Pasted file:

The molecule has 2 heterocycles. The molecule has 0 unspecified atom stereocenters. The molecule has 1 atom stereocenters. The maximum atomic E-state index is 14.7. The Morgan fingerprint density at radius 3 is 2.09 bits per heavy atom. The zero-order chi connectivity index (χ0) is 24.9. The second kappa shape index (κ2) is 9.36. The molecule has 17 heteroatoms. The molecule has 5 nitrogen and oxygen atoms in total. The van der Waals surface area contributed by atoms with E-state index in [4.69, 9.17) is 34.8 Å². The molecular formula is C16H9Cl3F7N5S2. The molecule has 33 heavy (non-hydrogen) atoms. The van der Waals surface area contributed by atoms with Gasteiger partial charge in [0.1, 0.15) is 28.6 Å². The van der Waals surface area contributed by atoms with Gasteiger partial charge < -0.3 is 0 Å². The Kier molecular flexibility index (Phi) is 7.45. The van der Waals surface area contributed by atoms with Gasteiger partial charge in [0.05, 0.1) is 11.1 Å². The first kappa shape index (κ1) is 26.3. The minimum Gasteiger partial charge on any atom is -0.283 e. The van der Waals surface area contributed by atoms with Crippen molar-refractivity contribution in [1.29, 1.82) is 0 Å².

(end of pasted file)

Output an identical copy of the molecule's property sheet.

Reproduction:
The molecule has 2 heterocycles. The molecule has 0 unspecified atom stereocenters. The molecule has 1 atom stereocenters. The maximum atomic E-state index is 14.7. The Morgan fingerprint density at radius 3 is 2.09 bits per heavy atom. The zero-order chi connectivity index (χ0) is 24.9. The second kappa shape index (κ2) is 9.36. The molecule has 17 heteroatoms. The molecule has 5 nitrogen and oxygen atoms in total. The van der Waals surface area contributed by atoms with E-state index in [4.69, 9.17) is 34.8 Å². The molecular formula is C16H9Cl3F7N5S2. The molecule has 33 heavy (non-hydrogen) atoms. The van der Waals surface area contributed by atoms with Gasteiger partial charge in [0.1, 0.15) is 28.6 Å². The van der Waals surface area contributed by atoms with Gasteiger partial charge < -0.3 is 0 Å². The Kier molecular flexibility index (Phi) is 7.45. The van der Waals surface area contributed by atoms with Gasteiger partial charge in [0.05, 0.1) is 11.1 Å². The first kappa shape index (κ1) is 26.3. The minimum Gasteiger partial charge on any atom is -0.283 e. The van der Waals surface area contributed by atoms with Crippen molar-refractivity contribution in [1.29, 1.82) is 0 Å².